Once we got "on the road" (again, is that all we're going to do because I'm kinda over it except for all of the bully sticks Momma gives me) we drove for a million miles (mom note: it was 30 miles) and then we pulled over because Momma was going to take away the towel I was shredding in my crate. Hey, she put it in there and it was already torn, how was I to know? And then we stopped for a long time.
The wind in this windy Wyoming place took the door away from Momma and broke it! We had to wait for the nice man to come fix it. And then we had to wait for him to have his friend come give us a ride!
You know what I've learned about road trips? A girl gets NO privacy! I have to do all my business on a leash. This is NOT ACCEPTABLE.
I don't know what kind of adventure this is, but I found this on the ground. I started to play in it but it was cold and wet, like a bath.
This was on Thursday. Since Mom's behind on putting these up for me, I figured I'd better tell you that.
September 24, 2018
After a stop at the treat store where Momma got me some new chewies (freeze dried beef tail if y'all are curious...they last a lot longer than bully sticks!) we hit the road. After a couple of hours we got out and Momma was so excited.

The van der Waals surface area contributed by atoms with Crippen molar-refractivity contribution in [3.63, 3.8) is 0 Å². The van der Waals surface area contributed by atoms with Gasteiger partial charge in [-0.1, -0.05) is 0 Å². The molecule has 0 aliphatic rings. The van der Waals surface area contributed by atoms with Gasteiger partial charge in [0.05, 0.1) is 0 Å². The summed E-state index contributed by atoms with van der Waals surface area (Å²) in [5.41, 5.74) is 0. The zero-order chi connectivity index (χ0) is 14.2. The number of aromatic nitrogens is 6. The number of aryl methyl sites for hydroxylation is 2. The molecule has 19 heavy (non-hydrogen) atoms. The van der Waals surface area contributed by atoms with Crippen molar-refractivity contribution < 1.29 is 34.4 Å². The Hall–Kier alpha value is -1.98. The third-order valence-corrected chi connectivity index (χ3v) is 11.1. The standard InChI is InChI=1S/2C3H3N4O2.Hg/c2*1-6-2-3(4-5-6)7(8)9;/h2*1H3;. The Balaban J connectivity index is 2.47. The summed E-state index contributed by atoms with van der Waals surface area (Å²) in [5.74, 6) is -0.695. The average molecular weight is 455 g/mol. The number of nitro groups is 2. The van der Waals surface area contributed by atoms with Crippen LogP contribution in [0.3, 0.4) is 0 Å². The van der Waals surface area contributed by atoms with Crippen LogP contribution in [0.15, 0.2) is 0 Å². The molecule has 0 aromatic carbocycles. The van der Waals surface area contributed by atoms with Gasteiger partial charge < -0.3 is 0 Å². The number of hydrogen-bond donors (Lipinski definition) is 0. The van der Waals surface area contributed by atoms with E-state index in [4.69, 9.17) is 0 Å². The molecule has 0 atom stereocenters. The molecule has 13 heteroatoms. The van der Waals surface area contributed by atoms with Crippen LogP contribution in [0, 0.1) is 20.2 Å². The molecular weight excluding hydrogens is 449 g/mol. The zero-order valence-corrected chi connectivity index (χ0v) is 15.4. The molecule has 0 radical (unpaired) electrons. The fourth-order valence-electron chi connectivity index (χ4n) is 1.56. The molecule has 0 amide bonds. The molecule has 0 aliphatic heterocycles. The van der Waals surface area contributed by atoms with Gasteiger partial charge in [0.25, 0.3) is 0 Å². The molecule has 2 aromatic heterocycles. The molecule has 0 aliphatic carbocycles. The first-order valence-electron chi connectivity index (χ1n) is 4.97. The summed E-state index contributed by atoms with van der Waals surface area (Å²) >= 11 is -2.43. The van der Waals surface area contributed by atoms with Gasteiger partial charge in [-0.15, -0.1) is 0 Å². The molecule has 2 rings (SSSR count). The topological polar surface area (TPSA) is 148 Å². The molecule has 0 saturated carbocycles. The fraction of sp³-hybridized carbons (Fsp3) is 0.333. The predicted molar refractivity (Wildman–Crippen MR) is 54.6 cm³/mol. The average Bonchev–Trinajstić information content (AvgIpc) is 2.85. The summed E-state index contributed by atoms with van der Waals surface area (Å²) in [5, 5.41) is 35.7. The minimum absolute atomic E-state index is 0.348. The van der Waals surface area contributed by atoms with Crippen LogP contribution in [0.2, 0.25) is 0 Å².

When I was my turn we went out into this big field and they had some plastic bags laying on the ground. They moved around a little and I was bored, so I went and found a smelly place in the grass to roll around... that was awesome! Then I heard that sound, a squeaky toy! Now they had my attention! They wanted me to chase it! Well, OK!
Then the squeaky toy started moving...so I chased it! I wasn't on a leash, so I kept running after it! Eventually it got away from me so I started looking for another good place in the grass to roll around but it came back! Well, that's never happened before, so I chased it again!
OMG this is FUN!
September 22, 2018
And then she changed her clothes and grabbed some treats and tricked me into jumping up on the bath table. She TRICKED me!!!
The water was warmish, because it's still 100 degrees outside but in case Momma's never mentioned it... I. Do. Not. Like. Baths.
And the drying! She grabs the vacuum cleaner noise thing and just blows it at me...for ever until I'm dry. Tonight was kinda fun because she popped a circuit breaker and stood there trying to decide if I was dry enough or if she had to go reset it. Because if she had to reset it she had to let me down off the table.
Ah hah! And I'm down. Momma reset the thing ... hey, that box on the wall, I didn't know it was there... and then went inside and got me more cookies... and TRICKED ME AGAIN!
After she finished drying me off I went outside to show Smokey how beautiful I was.
And here I am, fresh from my bath. Momma's crying. I think baths make her sad and I shouldn't have anymore.
September 04, 2018
The term "puppymill" is a phrase coined by animal rights activists and supporters against anyone who breeds dogs, regardless of the care the animals receive. The name-calling is a means to turn the unknowing public against all dog breeders and to raise endless funds for continuous propaganda and money-making schemes by animal rights activists and organizations.